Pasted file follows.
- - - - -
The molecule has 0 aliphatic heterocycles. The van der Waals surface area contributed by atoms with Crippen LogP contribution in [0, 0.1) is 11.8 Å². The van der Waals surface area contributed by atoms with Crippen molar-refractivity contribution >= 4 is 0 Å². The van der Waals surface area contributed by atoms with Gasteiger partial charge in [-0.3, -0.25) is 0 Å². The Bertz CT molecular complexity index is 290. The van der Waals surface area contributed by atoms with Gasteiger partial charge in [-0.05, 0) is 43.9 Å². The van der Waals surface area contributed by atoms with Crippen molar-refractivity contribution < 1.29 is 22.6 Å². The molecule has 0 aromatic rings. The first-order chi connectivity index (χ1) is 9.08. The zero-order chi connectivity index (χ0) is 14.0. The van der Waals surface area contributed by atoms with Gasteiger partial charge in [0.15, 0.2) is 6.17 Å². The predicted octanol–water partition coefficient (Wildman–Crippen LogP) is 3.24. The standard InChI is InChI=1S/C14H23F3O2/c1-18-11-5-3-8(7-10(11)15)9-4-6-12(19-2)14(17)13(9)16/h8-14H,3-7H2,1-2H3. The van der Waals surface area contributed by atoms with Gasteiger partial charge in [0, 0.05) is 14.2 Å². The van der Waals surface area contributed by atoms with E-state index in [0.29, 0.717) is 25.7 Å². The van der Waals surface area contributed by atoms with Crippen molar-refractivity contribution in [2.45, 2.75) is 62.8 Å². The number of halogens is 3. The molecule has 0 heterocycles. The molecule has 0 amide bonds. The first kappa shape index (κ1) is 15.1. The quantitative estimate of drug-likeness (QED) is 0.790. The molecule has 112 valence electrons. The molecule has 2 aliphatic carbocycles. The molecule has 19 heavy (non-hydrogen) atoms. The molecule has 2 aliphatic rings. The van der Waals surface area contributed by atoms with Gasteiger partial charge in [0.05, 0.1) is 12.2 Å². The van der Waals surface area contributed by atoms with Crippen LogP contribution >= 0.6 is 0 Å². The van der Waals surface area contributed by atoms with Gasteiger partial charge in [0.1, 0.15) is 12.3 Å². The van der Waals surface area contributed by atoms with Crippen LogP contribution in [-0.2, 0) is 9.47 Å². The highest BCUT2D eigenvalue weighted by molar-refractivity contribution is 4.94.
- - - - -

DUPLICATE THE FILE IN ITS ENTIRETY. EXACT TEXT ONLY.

The molecule has 0 aliphatic heterocycles. The van der Waals surface area contributed by atoms with Crippen LogP contribution in [0, 0.1) is 11.8 Å². The van der Waals surface area contributed by atoms with Crippen molar-refractivity contribution >= 4 is 0 Å². The van der Waals surface area contributed by atoms with Gasteiger partial charge in [-0.3, -0.25) is 0 Å². The Bertz CT molecular complexity index is 290. The van der Waals surface area contributed by atoms with Gasteiger partial charge in [-0.05, 0) is 43.9 Å². The van der Waals surface area contributed by atoms with Crippen molar-refractivity contribution < 1.29 is 22.6 Å². The molecule has 0 aromatic rings. The first-order chi connectivity index (χ1) is 9.08. The zero-order chi connectivity index (χ0) is 14.0. The van der Waals surface area contributed by atoms with Gasteiger partial charge in [0.15, 0.2) is 6.17 Å². The predicted octanol–water partition coefficient (Wildman–Crippen LogP) is 3.24. The standard InChI is InChI=1S/C14H23F3O2/c1-18-11-5-3-8(7-10(11)15)9-4-6-12(19-2)14(17)13(9)16/h8-14H,3-7H2,1-2H3. The van der Waals surface area contributed by atoms with Gasteiger partial charge in [0, 0.05) is 14.2 Å². The van der Waals surface area contributed by atoms with E-state index in [0.29, 0.717) is 25.7 Å². The van der Waals surface area contributed by atoms with Crippen molar-refractivity contribution in [2.45, 2.75) is 62.8 Å². The number of halogens is 3. The molecule has 0 heterocycles. The molecule has 0 amide bonds. The first kappa shape index (κ1) is 15.1. The quantitative estimate of drug-likeness (QED) is 0.790. The molecule has 112 valence electrons. The molecule has 2 aliphatic carbocycles. The molecule has 19 heavy (non-hydrogen) atoms. The molecule has 2 aliphatic rings. The van der Waals surface area contributed by atoms with Gasteiger partial charge in [0.05, 0.1) is 12.2 Å². The van der Waals surface area contributed by atoms with Crippen LogP contribution >= 0.6 is 0 Å². The van der Waals surface area contributed by atoms with Gasteiger partial charge in [0.1, 0.15) is 12.3 Å². The van der Waals surface area contributed by atoms with Crippen LogP contribution in [-0.2, 0) is 9.47 Å². The highest BCUT2D eigenvalue weighted by molar-refractivity contribution is 4.94.